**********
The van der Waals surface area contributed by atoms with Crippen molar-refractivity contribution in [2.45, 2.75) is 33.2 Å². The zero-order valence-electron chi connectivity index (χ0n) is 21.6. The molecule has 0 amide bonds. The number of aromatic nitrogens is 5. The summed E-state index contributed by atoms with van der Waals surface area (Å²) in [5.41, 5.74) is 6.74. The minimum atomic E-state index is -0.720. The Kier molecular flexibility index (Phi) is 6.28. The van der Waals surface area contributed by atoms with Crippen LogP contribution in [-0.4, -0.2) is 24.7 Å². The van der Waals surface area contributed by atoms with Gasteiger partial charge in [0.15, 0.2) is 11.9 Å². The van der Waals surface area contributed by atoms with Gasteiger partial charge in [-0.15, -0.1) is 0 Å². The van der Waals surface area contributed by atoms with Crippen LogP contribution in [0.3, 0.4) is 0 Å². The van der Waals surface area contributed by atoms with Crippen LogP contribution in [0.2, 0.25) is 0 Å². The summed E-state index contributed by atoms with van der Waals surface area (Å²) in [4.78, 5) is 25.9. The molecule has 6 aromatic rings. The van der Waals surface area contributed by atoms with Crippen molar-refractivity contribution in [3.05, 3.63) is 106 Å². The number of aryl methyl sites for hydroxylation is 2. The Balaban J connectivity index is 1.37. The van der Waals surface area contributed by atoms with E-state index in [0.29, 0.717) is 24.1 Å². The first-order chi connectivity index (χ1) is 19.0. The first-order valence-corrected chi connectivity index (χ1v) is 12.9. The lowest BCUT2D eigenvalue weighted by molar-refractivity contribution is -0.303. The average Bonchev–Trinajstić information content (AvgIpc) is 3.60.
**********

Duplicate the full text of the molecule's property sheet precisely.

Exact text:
The van der Waals surface area contributed by atoms with Crippen molar-refractivity contribution in [2.45, 2.75) is 33.2 Å². The zero-order valence-electron chi connectivity index (χ0n) is 21.6. The molecule has 0 amide bonds. The number of aromatic nitrogens is 5. The summed E-state index contributed by atoms with van der Waals surface area (Å²) in [5.41, 5.74) is 6.74. The minimum atomic E-state index is -0.720. The Kier molecular flexibility index (Phi) is 6.28. The van der Waals surface area contributed by atoms with Crippen LogP contribution in [-0.4, -0.2) is 24.7 Å². The van der Waals surface area contributed by atoms with Gasteiger partial charge in [0.15, 0.2) is 11.9 Å². The van der Waals surface area contributed by atoms with Gasteiger partial charge in [-0.15, -0.1) is 0 Å². The van der Waals surface area contributed by atoms with Crippen LogP contribution in [0.3, 0.4) is 0 Å². The van der Waals surface area contributed by atoms with Crippen LogP contribution in [0.2, 0.25) is 0 Å². The summed E-state index contributed by atoms with van der Waals surface area (Å²) in [4.78, 5) is 25.9. The molecule has 6 aromatic rings. The van der Waals surface area contributed by atoms with Crippen molar-refractivity contribution in [3.05, 3.63) is 106 Å². The number of aryl methyl sites for hydroxylation is 2. The Balaban J connectivity index is 1.37. The van der Waals surface area contributed by atoms with E-state index in [0.29, 0.717) is 24.1 Å². The first-order chi connectivity index (χ1) is 19.0. The first-order valence-corrected chi connectivity index (χ1v) is 12.9. The lowest BCUT2D eigenvalue weighted by molar-refractivity contribution is -0.303. The average Bonchev–Trinajstić information content (AvgIpc) is 3.60.